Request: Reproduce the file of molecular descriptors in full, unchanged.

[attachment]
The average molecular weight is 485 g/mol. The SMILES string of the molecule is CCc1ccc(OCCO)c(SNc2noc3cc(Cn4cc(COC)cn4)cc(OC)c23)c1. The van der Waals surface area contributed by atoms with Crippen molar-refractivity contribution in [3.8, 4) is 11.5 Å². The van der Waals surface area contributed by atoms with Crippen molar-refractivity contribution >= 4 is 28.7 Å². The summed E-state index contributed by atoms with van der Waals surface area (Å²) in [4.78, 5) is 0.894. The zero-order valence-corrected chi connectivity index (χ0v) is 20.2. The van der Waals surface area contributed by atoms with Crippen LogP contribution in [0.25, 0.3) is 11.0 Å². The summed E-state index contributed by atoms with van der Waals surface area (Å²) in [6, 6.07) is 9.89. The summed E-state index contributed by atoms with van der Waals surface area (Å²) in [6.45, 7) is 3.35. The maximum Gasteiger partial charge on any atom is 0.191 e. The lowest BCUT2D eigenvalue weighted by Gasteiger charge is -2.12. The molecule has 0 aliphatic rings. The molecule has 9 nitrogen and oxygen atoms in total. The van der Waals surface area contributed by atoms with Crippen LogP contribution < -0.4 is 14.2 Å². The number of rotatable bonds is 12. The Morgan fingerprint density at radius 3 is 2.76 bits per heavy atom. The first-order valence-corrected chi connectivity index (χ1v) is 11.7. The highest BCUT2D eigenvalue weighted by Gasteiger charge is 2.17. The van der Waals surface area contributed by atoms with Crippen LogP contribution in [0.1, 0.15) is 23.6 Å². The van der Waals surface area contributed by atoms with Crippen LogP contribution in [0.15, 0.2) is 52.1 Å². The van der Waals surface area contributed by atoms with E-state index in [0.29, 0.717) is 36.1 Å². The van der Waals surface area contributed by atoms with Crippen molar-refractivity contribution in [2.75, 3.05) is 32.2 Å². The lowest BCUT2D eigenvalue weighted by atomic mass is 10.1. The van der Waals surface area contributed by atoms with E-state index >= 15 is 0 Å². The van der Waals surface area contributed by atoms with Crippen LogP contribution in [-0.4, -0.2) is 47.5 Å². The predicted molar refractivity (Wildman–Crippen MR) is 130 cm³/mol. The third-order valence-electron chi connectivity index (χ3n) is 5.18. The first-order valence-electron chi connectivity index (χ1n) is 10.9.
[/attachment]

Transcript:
The average molecular weight is 485 g/mol. The SMILES string of the molecule is CCc1ccc(OCCO)c(SNc2noc3cc(Cn4cc(COC)cn4)cc(OC)c23)c1. The van der Waals surface area contributed by atoms with Crippen molar-refractivity contribution in [3.8, 4) is 11.5 Å². The van der Waals surface area contributed by atoms with Crippen molar-refractivity contribution >= 4 is 28.7 Å². The summed E-state index contributed by atoms with van der Waals surface area (Å²) in [4.78, 5) is 0.894. The zero-order valence-corrected chi connectivity index (χ0v) is 20.2. The van der Waals surface area contributed by atoms with Crippen LogP contribution in [0.25, 0.3) is 11.0 Å². The summed E-state index contributed by atoms with van der Waals surface area (Å²) in [6, 6.07) is 9.89. The summed E-state index contributed by atoms with van der Waals surface area (Å²) in [6.45, 7) is 3.35. The maximum Gasteiger partial charge on any atom is 0.191 e. The lowest BCUT2D eigenvalue weighted by Gasteiger charge is -2.12. The molecule has 0 aliphatic rings. The molecule has 9 nitrogen and oxygen atoms in total. The van der Waals surface area contributed by atoms with Crippen LogP contribution < -0.4 is 14.2 Å². The number of rotatable bonds is 12. The Morgan fingerprint density at radius 3 is 2.76 bits per heavy atom. The first-order valence-corrected chi connectivity index (χ1v) is 11.7. The highest BCUT2D eigenvalue weighted by Gasteiger charge is 2.17. The van der Waals surface area contributed by atoms with Crippen LogP contribution in [0.1, 0.15) is 23.6 Å². The van der Waals surface area contributed by atoms with Crippen LogP contribution in [0.15, 0.2) is 52.1 Å². The van der Waals surface area contributed by atoms with E-state index in [0.29, 0.717) is 36.1 Å². The van der Waals surface area contributed by atoms with Crippen molar-refractivity contribution in [2.75, 3.05) is 32.2 Å². The lowest BCUT2D eigenvalue weighted by atomic mass is 10.1. The van der Waals surface area contributed by atoms with E-state index >= 15 is 0 Å². The van der Waals surface area contributed by atoms with Crippen LogP contribution in [-0.4, -0.2) is 47.5 Å². The predicted molar refractivity (Wildman–Crippen MR) is 130 cm³/mol. The third-order valence-electron chi connectivity index (χ3n) is 5.18. The first-order valence-electron chi connectivity index (χ1n) is 10.9.